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The Mess Worker's Son

The clock just ticks 10 when familiar footsteps at the threshold can be heard from the kitchen. Mukesh hurries to unlock the door as he knows it’s his father coming in, who has just finished his daily duty of cooking for NERIST hostellers. He welcomes, “O Papa, you never late. I know it’s you by your footsteps.” “I’m always eager to meet you, beta,” his father replies. The weary but cheerful face of Sashi brightens with this usual welcoming gesture of his sole son. Mukesh, then, fetch a cup of cool water for his father who is reclining on the wooden bench in the living room. He’s been doing this regularly since childhood till today when he’s now 15, doing his 9 grade. Today, he is cooking for him and his father as his mother and his sister are gone to visit his uncle who is in Assam. Nonetheless, kitchen work is not a big deal for him; he’s been handling domestic chores since childhood.

"Papa, take a bath, I have drawn water from the river, then we shall have a dinner shortly,&quo…
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CBC and I: Few Words I Would Like To Share

It was the 4th of July, 2011, I could still recall, that we started our class for the session. There was a heavy rainfall. Yet, that didn’t dampen our zeal. Counting in the three students who’d finished their first year, we were ten in the number who got enrol. I had nothing in my bag but the Bible and a blank notebook with a pen. I went to study the Bible and so I couldn’t think of anything else to carry other than those. We, the students, reached the college earlier than our teachers, so we had a chat with each other, introducing oneself to another as we watched the rainfall dwindling down. I happened to talk awhile with a passed-out student who yet left the hostel, Brother Zamsuanmang, in the hostel’s kitchen. It still lingers in my ear that the toughest subject for him in the syllabus was ‘Christian Evidence’.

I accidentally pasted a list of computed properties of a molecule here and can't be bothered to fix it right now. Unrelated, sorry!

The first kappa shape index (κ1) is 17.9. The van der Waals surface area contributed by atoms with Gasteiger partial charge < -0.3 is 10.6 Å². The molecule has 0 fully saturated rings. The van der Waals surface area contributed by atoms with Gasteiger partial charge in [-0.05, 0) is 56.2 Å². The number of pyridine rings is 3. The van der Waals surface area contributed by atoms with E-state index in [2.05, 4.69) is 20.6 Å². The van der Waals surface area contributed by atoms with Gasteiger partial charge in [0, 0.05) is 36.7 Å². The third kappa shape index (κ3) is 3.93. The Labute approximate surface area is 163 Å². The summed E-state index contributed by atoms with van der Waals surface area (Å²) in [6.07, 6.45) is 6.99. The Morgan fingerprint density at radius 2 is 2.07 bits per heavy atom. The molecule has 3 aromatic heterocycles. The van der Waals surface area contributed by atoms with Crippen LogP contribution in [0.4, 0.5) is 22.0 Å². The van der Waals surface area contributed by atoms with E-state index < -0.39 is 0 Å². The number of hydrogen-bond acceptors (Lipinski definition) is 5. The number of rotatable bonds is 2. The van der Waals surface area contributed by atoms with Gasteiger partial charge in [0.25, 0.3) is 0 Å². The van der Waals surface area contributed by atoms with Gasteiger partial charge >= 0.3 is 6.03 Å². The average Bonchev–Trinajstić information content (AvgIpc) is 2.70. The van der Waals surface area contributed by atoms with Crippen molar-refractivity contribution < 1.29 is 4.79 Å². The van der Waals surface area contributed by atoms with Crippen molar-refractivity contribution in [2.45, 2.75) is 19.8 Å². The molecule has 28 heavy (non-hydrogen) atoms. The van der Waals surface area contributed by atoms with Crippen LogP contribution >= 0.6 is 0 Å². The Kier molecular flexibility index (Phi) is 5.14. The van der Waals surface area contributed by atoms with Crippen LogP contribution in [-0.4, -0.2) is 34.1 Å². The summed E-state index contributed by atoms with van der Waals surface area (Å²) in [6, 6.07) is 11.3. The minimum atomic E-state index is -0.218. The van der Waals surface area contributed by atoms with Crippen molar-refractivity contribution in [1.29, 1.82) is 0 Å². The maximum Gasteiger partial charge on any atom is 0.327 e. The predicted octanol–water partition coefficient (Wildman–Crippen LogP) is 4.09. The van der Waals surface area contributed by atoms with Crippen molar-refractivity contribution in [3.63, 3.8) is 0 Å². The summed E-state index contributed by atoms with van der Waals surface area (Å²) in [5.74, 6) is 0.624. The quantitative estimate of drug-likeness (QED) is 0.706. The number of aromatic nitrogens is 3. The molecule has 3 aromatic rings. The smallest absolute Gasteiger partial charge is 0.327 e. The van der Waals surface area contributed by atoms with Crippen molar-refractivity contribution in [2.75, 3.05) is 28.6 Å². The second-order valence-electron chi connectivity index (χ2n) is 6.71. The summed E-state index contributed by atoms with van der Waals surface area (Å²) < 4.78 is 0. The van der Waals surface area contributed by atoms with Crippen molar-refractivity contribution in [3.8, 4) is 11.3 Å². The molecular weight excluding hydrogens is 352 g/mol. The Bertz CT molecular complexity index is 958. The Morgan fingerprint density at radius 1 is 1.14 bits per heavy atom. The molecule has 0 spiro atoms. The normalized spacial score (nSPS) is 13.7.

The first class was utilised in scrutinising our admission form and our personal conviction to study the Bible. All the faculties were there. We conducted a short but formal …

On The Brevity Of Life

At the door of death and departure, all men stand nervous and sigh. The thought for it, even in the slightest vague imagination, brings us the feeling of awe and scare. The fact about life after death lightens our face; yet the door that unlocks to eternity, namely death, does something ironic to us. The toils of this life are hard to carry on, but we dare not leave this world every now and then. The truth about the brevity of life is well known to us. It is proved true every day and not out of our sight: we always witness it. Nevertheless, the thought that we too will end up one day cannot lay long in our heart. We don't want it to be. Howbeit, what can we do to lengthen our life, or to switch to immortality. This truth remains: death is inevitable.

If this life is a journey and not a destination (Heb. 11: 13-14), and we do believe; if this life is really swifter than a runner (Job 9:25), and we know it and hold it; if our life is like and grass that withers, and its loveliness is…